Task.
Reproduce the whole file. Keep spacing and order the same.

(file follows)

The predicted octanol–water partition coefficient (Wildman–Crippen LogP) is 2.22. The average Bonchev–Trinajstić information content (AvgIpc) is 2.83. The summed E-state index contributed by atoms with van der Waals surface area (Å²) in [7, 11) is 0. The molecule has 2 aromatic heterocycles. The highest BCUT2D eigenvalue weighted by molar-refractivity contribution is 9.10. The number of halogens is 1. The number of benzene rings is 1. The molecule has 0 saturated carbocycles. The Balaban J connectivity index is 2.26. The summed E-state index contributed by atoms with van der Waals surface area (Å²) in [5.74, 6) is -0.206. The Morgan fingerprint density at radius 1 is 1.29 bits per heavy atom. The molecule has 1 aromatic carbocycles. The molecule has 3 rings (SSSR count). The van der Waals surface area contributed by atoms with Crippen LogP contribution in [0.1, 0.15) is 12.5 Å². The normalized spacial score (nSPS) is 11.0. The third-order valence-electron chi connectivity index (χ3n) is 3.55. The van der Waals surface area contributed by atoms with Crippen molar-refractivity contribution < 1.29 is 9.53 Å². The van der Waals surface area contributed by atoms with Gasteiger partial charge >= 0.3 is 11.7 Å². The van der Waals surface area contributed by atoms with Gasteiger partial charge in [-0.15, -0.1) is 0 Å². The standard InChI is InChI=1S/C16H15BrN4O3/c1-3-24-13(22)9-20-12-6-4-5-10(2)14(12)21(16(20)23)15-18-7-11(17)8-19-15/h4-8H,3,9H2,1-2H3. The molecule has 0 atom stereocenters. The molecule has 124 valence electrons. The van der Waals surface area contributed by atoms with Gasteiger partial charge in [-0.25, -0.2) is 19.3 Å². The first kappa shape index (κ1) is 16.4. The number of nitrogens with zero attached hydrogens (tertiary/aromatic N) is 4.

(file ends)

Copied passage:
The predicted octanol–water partition coefficient (Wildman–Crippen LogP) is 2.22. The average Bonchev–Trinajstić information content (AvgIpc) is 2.83. The summed E-state index contributed by atoms with van der Waals surface area (Å²) in [7, 11) is 0. The molecule has 2 aromatic heterocycles. The highest BCUT2D eigenvalue weighted by molar-refractivity contribution is 9.10. The number of halogens is 1. The number of benzene rings is 1. The molecule has 0 saturated carbocycles. The Balaban J connectivity index is 2.26. The summed E-state index contributed by atoms with van der Waals surface area (Å²) in [5.74, 6) is -0.206. The Morgan fingerprint density at radius 1 is 1.29 bits per heavy atom. The molecule has 1 aromatic carbocycles. The molecule has 3 rings (SSSR count). The van der Waals surface area contributed by atoms with Crippen LogP contribution in [0.1, 0.15) is 12.5 Å². The normalized spacial score (nSPS) is 11.0. The third-order valence-electron chi connectivity index (χ3n) is 3.55. The van der Waals surface area contributed by atoms with Crippen molar-refractivity contribution < 1.29 is 9.53 Å². The van der Waals surface area contributed by atoms with Gasteiger partial charge >= 0.3 is 11.7 Å². The van der Waals surface area contributed by atoms with Gasteiger partial charge in [-0.15, -0.1) is 0 Å². The standard InChI is InChI=1S/C16H15BrN4O3/c1-3-24-13(22)9-20-12-6-4-5-10(2)14(12)21(16(20)23)15-18-7-11(17)8-19-15/h4-8H,3,9H2,1-2H3. The molecule has 0 atom stereocenters. The molecule has 124 valence electrons. The van der Waals surface area contributed by atoms with Gasteiger partial charge in [-0.25, -0.2) is 19.3 Å². The first kappa shape index (κ1) is 16.4. The number of nitrogens with zero attached hydrogens (tertiary/aromatic N) is 4.